Legal Does Not Equal Ethical

Legal and Ethics

You know – MOST people are pretty honest – Again, I say MOST people…

For instance, most leaders act in ways that benefit their organizations and employees. I believe that most of us are driven to behavior that is ethical. But lately, we’ve certainly seen enough people running businesses lately that are acting in quite unethical ways.

We all have an inner voice (not “voices”) telling us when something isn’t right. We might not always listen to it . . . but it’s always there.

As a leader, one of the best things you can do is to listen to your inner voice.

If something’s not right, if your inner voice tells you not to do itl so listen to it. There’s probably a good reason for it. You just don’t know what it is yet.

Ethics: This Way or That

Seriously think of it this way – do you want your 15 minutes of fame because of something you did well or are you willing to settle for 15 minutes of infamy for having lied, cheated, or stolen?

You may think that your unethical behavior is only affecting a few people – or none at all. Have you heard of a little company called Enron? Other people, other companies, other countries, other etc., rely on your good ethics as a leader. Take a look at McDonald’s and other fast-food companies. That business is ENORMOUS.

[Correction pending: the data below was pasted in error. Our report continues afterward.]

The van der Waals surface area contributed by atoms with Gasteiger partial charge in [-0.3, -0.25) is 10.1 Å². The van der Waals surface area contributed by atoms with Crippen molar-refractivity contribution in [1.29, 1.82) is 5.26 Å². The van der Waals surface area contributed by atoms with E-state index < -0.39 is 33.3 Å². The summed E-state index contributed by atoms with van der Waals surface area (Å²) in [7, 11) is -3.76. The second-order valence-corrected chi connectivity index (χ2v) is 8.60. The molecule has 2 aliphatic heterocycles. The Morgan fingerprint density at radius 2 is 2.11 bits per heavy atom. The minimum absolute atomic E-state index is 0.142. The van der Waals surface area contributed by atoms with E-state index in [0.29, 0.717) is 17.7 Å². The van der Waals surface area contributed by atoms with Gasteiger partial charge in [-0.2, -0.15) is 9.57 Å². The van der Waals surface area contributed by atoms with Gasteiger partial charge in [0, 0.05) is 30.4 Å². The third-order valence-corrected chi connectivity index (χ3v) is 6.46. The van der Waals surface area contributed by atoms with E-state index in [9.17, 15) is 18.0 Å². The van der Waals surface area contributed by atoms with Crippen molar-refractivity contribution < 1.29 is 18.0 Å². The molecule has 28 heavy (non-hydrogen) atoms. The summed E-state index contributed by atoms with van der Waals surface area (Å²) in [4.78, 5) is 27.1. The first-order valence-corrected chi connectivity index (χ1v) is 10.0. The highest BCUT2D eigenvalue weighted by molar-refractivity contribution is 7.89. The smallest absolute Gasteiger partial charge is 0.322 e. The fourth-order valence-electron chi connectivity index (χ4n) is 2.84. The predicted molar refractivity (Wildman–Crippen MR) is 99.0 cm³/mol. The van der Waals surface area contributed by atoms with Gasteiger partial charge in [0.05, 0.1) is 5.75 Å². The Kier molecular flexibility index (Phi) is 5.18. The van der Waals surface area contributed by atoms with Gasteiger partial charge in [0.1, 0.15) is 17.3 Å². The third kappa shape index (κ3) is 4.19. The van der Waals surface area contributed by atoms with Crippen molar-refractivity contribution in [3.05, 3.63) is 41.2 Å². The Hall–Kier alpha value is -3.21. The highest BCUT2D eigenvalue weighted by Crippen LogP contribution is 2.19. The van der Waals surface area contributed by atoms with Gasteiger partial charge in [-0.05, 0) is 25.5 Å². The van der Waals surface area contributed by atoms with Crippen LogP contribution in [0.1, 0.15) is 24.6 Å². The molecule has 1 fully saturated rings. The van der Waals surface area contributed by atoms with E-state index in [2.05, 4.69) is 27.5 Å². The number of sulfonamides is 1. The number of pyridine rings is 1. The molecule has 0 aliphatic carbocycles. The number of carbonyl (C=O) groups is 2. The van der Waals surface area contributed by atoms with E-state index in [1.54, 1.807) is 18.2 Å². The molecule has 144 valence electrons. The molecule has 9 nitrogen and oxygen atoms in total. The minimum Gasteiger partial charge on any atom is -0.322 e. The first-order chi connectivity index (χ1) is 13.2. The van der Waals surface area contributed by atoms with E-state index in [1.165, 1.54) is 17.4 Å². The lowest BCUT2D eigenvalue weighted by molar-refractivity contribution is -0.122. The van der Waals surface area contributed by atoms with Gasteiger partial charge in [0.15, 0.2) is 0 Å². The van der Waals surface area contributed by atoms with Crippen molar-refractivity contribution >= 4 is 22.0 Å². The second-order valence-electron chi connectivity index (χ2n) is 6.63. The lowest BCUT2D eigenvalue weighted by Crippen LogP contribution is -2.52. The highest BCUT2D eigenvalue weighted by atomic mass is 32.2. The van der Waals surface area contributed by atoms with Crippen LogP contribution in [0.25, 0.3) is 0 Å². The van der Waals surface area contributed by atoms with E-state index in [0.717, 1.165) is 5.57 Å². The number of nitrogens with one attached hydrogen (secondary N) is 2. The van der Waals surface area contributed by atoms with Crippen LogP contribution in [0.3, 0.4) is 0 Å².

In the U.S. alone, over 500,000 people work in the fast-food industry, and many thousands of suppliers like farmers, paper cup manufacturers, builders, and so on, depend on it for their livelihood.

Failures of companies like these can have disastrous effects on communities.

Still Small Voice

EthicsSure, it can be very tempting sometimes to take the easy way out, to tell a small lie because no one will be able to prove it or to claim credit for someone else’s work.

But, hello – you’ll always know it was the wrong choice.

Your inner voice will tell you. You can ignore that inner voice, but get the earplugs because it’ll always be there.

When you have good ethics, it makes your life SO much easier.

For instance:

  • You never have to remember your story. If you always tell the truth, you don’t have to worry about what you told who.
  • You’re more effective. When you know you’re doing the right thing, it’s easier for you to get behind it and push to make it successful.
  • You’ll even sleep better. When your inner voice isn’t nagging you, you sleep more soundly.

Having unscrupulous ethics – ignoring your inner voice – there will always be consequences. Maybe not right away, but you’ll see – they’ll come. For example: